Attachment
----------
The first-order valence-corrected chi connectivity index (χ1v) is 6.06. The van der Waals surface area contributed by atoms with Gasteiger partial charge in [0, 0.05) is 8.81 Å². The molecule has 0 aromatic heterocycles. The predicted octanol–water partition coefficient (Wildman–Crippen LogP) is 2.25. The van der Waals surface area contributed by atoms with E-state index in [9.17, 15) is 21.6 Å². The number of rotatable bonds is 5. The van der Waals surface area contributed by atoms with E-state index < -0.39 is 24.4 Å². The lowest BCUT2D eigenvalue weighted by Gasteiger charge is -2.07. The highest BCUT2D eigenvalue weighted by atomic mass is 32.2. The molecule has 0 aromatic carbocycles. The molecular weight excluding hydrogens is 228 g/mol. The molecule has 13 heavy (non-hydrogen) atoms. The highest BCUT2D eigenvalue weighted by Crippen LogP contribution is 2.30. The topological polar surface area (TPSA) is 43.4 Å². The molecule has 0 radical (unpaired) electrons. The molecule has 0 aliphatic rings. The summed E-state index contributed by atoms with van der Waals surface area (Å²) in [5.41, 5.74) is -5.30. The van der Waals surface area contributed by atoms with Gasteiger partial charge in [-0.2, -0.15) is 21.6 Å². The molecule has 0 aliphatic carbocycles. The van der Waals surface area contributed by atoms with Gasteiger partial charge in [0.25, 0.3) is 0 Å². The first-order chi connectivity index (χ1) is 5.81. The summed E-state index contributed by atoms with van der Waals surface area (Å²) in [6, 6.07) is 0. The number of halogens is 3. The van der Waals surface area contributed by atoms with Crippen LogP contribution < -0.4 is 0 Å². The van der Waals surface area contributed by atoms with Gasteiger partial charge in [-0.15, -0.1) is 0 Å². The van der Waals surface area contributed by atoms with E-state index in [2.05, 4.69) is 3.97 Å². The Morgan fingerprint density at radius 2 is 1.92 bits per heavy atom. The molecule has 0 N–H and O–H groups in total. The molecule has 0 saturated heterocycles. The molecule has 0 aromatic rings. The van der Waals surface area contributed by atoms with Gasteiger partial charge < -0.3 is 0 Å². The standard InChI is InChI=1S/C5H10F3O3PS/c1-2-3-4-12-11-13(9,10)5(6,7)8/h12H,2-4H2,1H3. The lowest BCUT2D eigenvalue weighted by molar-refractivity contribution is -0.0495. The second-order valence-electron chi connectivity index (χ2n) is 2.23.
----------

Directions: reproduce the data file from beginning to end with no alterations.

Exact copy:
The first-order valence-corrected chi connectivity index (χ1v) is 6.06. The van der Waals surface area contributed by atoms with Gasteiger partial charge in [0, 0.05) is 8.81 Å². The molecule has 0 aromatic heterocycles. The predicted octanol–water partition coefficient (Wildman–Crippen LogP) is 2.25. The van der Waals surface area contributed by atoms with E-state index in [9.17, 15) is 21.6 Å². The number of rotatable bonds is 5. The van der Waals surface area contributed by atoms with E-state index < -0.39 is 24.4 Å². The lowest BCUT2D eigenvalue weighted by Gasteiger charge is -2.07. The highest BCUT2D eigenvalue weighted by atomic mass is 32.2. The molecule has 0 aromatic carbocycles. The molecular weight excluding hydrogens is 228 g/mol. The molecule has 13 heavy (non-hydrogen) atoms. The highest BCUT2D eigenvalue weighted by Crippen LogP contribution is 2.30. The topological polar surface area (TPSA) is 43.4 Å². The molecule has 0 radical (unpaired) electrons. The molecule has 0 aliphatic rings. The summed E-state index contributed by atoms with van der Waals surface area (Å²) in [5.41, 5.74) is -5.30. The van der Waals surface area contributed by atoms with Gasteiger partial charge in [-0.2, -0.15) is 21.6 Å². The molecule has 0 aliphatic carbocycles. The van der Waals surface area contributed by atoms with Gasteiger partial charge in [0.25, 0.3) is 0 Å². The first-order chi connectivity index (χ1) is 5.81. The summed E-state index contributed by atoms with van der Waals surface area (Å²) in [6, 6.07) is 0. The number of halogens is 3. The van der Waals surface area contributed by atoms with Crippen LogP contribution < -0.4 is 0 Å². The van der Waals surface area contributed by atoms with Gasteiger partial charge in [-0.15, -0.1) is 0 Å². The van der Waals surface area contributed by atoms with E-state index in [2.05, 4.69) is 3.97 Å². The Morgan fingerprint density at radius 2 is 1.92 bits per heavy atom. The molecule has 0 N–H and O–H groups in total. The molecule has 0 saturated heterocycles. The molecule has 0 aromatic rings. The van der Waals surface area contributed by atoms with Gasteiger partial charge < -0.3 is 0 Å². The standard InChI is InChI=1S/C5H10F3O3PS/c1-2-3-4-12-11-13(9,10)5(6,7)8/h12H,2-4H2,1H3. The lowest BCUT2D eigenvalue weighted by molar-refractivity contribution is -0.0495. The second-order valence-electron chi connectivity index (χ2n) is 2.23.